Mr. Putin accused the West of supporting “radical, fascist forces” that ousted Ukraine’s pro-Russia president in February, a revolt which he called a “coups d’etat that had been provoked and financed from the outside.”
He said the West is trying to undermine Russia as well, and that an increased NATO presence on Russia’s western border will only require Russia to beef up its own military — including in Crimea, which Russia annexed from Ukraine in March.
Obama administration officials, meanwhile, grew more insistent Tuesday with claims that Moscow played a dangerous role in the downing of the Malaysian flight last Thursday.
“That missile was fired from a separatist-controlled area,” said White House press secretary Josh Earnest. “And, at the time, the Ukrainian military was not operating antiaircraft weapons in that area.”
His remarks were bolstered later in the day by the senior U.S. intelligence officials who briefed reporters on condition of anonymity.
One of the officials asserted that the flow of military equipment from Moscow to the pro-Russia separatists in eastern Ukraine has likely continued unabated since last week’s disaster.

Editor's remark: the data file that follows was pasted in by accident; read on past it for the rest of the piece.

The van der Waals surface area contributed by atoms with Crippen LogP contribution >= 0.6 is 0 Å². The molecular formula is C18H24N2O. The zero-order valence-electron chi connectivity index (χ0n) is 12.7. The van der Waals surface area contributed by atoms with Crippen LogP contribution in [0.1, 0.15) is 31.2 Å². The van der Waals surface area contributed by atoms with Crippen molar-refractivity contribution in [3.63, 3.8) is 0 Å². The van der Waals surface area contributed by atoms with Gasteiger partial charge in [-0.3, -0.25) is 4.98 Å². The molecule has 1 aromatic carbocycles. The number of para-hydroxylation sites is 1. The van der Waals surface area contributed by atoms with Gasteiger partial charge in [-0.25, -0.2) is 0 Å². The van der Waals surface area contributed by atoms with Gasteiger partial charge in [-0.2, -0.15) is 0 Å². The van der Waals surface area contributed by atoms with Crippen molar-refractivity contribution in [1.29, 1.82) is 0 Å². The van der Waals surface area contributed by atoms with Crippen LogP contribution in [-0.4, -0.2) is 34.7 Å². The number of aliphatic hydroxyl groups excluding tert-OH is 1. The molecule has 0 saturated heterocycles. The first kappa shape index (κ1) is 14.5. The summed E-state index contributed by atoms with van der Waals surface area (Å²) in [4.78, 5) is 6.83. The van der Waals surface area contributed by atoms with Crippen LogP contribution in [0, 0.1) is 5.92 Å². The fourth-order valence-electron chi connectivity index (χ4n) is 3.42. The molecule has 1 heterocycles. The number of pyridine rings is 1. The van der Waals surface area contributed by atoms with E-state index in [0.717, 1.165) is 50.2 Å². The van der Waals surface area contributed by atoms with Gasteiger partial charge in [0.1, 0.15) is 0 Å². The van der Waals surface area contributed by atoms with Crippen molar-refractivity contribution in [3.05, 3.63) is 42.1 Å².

“The Ukraine National Security and Defense Council announced earlier this week that separatists in Luhansk had received from Russia additional tanks, infantry fighting vehicles, multiple rocket launchers, armored personnel carriers and several trucks loaded with munitions,” the senior U.S. intelligence official said. “This morning, Ukraine indicated another 20 tanks and armored vehicles had crossed the border.”
The intelligence officials did, however, caution against reading their statements as a final and certain assessment of what occurred last week.
They said their view of the situation was based on a variety of sources, including intercepts and satellite photos. But the officials acknowledged that they were also relying in part on social media postings and videos that have been made public in recent days by the Ukrainian government.
While some of the posting have been examined closely by U.S. experts, others have not been totally corroborated by U.S. sources, the officials said.
Furthermore, one of the intelligence officials said that the specific identity of the men who were operating the mobile system that fired the SA-11 missile on July 17 is not yet clear. There remains a possibility, the official said, that some of them may have actually been Russians working undercover inside eastern Ukraine in support of the separatists.
Additionally, the intelligence officials said there remain questions about whether the missile crew may have trained in Russia.
• This article is based in part on wire service reports.